The University of Delhi (hereafter abbreviated as DU) offers multiple post graduate courses in the faculty of medicine, all of which put together makes 250 seats. There are three medical colleges in Delhi, two of them affiliated to, and one being maintained by DU, together they turnout annually 400 medical graduates, these graduates get house jobs in local hospitals and get qualified for admission in post graduate courses. As DU graduates were not considered for admission in other universities due to various regional hurdles, state domicile, registration with state medical council etc. The DU reserved some seats of the post graduate course for DU graduates. Until April 1978 DU provided reservation of 48% for DU graduates only, and the remaining 52% for others as well as DU graduates, after that the reserved seats were increased from 48% to 70%. In the year 1980 a writ petition was filed in the supreme court of India against this institutional reservation in DU, the petitioner Dr. Ramesh, who was a madras university graduate, whose father (a central government employee) was transferred to Delhi, wanted to pursue his post graduate course in dermatology from DU, he applied for the same and gave the common admission test, in which he secured enough marks to get admission, but he wasn’t allotted a seat. The petitioner admittedly would have secured a seat if the reservation wasn’t increased from 48% to 70%.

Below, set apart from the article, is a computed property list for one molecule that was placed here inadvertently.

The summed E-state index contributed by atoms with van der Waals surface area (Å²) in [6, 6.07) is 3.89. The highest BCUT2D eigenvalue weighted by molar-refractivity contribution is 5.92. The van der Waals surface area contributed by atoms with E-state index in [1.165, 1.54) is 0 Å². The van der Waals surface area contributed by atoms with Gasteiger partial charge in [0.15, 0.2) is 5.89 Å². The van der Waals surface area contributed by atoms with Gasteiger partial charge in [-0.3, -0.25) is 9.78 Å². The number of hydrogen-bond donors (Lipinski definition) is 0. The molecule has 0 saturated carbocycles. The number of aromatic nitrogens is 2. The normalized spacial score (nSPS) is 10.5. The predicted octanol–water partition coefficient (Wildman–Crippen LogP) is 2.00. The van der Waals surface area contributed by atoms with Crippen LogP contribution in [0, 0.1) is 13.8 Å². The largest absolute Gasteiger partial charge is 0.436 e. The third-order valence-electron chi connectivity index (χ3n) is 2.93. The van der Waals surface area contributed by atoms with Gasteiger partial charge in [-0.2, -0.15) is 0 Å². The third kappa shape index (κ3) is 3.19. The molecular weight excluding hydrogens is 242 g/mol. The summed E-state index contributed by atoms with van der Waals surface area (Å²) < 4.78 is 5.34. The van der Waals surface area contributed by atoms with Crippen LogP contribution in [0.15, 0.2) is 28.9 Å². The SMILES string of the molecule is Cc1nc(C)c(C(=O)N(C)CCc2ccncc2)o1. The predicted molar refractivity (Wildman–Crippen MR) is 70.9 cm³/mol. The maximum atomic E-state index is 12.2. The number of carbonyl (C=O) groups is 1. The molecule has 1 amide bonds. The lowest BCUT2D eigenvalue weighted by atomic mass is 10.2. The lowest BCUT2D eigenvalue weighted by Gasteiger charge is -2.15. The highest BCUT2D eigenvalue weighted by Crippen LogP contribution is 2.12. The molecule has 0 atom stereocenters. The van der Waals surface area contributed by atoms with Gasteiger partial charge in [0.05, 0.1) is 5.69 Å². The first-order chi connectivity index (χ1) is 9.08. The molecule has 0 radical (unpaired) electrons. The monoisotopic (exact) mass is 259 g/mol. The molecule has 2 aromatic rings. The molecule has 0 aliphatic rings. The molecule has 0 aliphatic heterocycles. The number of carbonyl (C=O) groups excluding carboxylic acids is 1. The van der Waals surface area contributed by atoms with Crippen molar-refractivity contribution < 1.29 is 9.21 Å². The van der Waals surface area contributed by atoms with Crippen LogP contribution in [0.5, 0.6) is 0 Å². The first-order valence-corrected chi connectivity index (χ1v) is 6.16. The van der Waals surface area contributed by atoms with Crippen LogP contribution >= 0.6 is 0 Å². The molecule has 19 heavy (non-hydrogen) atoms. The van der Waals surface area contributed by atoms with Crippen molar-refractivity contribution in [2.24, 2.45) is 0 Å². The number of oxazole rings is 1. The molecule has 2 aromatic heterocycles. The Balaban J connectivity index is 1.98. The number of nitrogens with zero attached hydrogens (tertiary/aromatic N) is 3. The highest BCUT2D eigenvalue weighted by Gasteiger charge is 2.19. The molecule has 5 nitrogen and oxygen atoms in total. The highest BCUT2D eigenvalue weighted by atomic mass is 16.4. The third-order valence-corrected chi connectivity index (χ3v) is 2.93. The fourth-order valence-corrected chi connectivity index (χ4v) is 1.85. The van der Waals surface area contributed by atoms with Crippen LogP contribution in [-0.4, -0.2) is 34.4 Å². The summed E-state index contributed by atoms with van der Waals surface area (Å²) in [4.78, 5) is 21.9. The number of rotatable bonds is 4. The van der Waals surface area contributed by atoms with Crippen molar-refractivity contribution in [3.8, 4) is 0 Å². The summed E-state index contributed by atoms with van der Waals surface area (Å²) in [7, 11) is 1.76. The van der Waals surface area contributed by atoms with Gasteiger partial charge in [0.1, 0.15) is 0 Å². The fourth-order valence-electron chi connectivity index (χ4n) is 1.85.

This case broadly deals with the controversial issue of reservation, institutional reservation for graduates from the same university to be more precise. The petitioner’s contention under article 32 is that this reservation is violative of article 14, which says that the state shall not deny to any person equality before law or equal protection of law, and article 16, which says that there shall be equal opportunity for all citizens in matters relating to employment or appointment to any office under the state. It was also argued that the university receives financial aid from the central government, which collects its revenues through taxes from the whole country so the benefit of admission should not be limited to the people of New Delhi only. Another matter of disturbance arising out of this case is the practice of institutional reservation in post graduate courses practiced pan India. Medical colleges across the country usually have reserved seats in their post graduate course for medical graduates from its own university, this is done because usually after graduating students get jobs as in-house doctors in local hospitals making them eligible for post graduate degree and they can easily pursue their post graduation from the same university because if a student goes to another state to pursue his/her post graduation he/she would need to get registered in state medical association first, sometimes there is a regional reservation in a particular university because of backwardness of certain region, there also is clause of state medical service which asks for services in such state for a particular period of time to be eligible for a post graduation degree.